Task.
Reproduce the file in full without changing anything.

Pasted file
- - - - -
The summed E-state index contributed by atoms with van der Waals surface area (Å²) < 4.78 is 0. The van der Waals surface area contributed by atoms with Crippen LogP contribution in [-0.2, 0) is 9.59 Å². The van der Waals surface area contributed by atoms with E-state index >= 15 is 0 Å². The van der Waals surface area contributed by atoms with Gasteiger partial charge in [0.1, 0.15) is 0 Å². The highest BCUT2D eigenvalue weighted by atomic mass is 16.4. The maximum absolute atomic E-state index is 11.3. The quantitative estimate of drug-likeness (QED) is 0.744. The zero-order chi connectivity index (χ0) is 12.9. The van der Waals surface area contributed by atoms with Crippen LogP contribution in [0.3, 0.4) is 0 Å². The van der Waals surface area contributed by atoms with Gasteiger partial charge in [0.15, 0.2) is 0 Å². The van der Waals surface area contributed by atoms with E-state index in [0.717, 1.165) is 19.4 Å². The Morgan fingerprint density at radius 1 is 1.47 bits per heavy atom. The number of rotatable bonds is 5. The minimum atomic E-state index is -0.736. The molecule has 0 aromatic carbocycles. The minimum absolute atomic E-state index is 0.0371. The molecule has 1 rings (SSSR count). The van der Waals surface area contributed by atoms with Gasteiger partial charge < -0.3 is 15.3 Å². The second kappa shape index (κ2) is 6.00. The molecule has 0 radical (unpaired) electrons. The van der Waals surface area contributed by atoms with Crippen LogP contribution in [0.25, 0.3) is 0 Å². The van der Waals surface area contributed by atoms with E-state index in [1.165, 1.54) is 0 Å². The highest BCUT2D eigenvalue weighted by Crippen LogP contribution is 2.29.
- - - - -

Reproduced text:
The summed E-state index contributed by atoms with van der Waals surface area (Å²) < 4.78 is 0. The van der Waals surface area contributed by atoms with Crippen LogP contribution in [-0.2, 0) is 9.59 Å². The van der Waals surface area contributed by atoms with E-state index >= 15 is 0 Å². The van der Waals surface area contributed by atoms with Gasteiger partial charge in [0.1, 0.15) is 0 Å². The highest BCUT2D eigenvalue weighted by atomic mass is 16.4. The maximum absolute atomic E-state index is 11.3. The quantitative estimate of drug-likeness (QED) is 0.744. The zero-order chi connectivity index (χ0) is 12.9. The van der Waals surface area contributed by atoms with Crippen LogP contribution in [0.3, 0.4) is 0 Å². The van der Waals surface area contributed by atoms with Gasteiger partial charge in [0.15, 0.2) is 0 Å². The van der Waals surface area contributed by atoms with E-state index in [0.717, 1.165) is 19.4 Å². The Morgan fingerprint density at radius 1 is 1.47 bits per heavy atom. The number of rotatable bonds is 5. The minimum atomic E-state index is -0.736. The molecule has 0 aromatic carbocycles. The minimum absolute atomic E-state index is 0.0371. The molecule has 1 rings (SSSR count). The van der Waals surface area contributed by atoms with Gasteiger partial charge < -0.3 is 15.3 Å². The second kappa shape index (κ2) is 6.00. The molecule has 0 radical (unpaired) electrons. The van der Waals surface area contributed by atoms with Crippen LogP contribution in [0.25, 0.3) is 0 Å². The van der Waals surface area contributed by atoms with E-state index in [1.165, 1.54) is 0 Å². The highest BCUT2D eigenvalue weighted by Crippen LogP contribution is 2.29.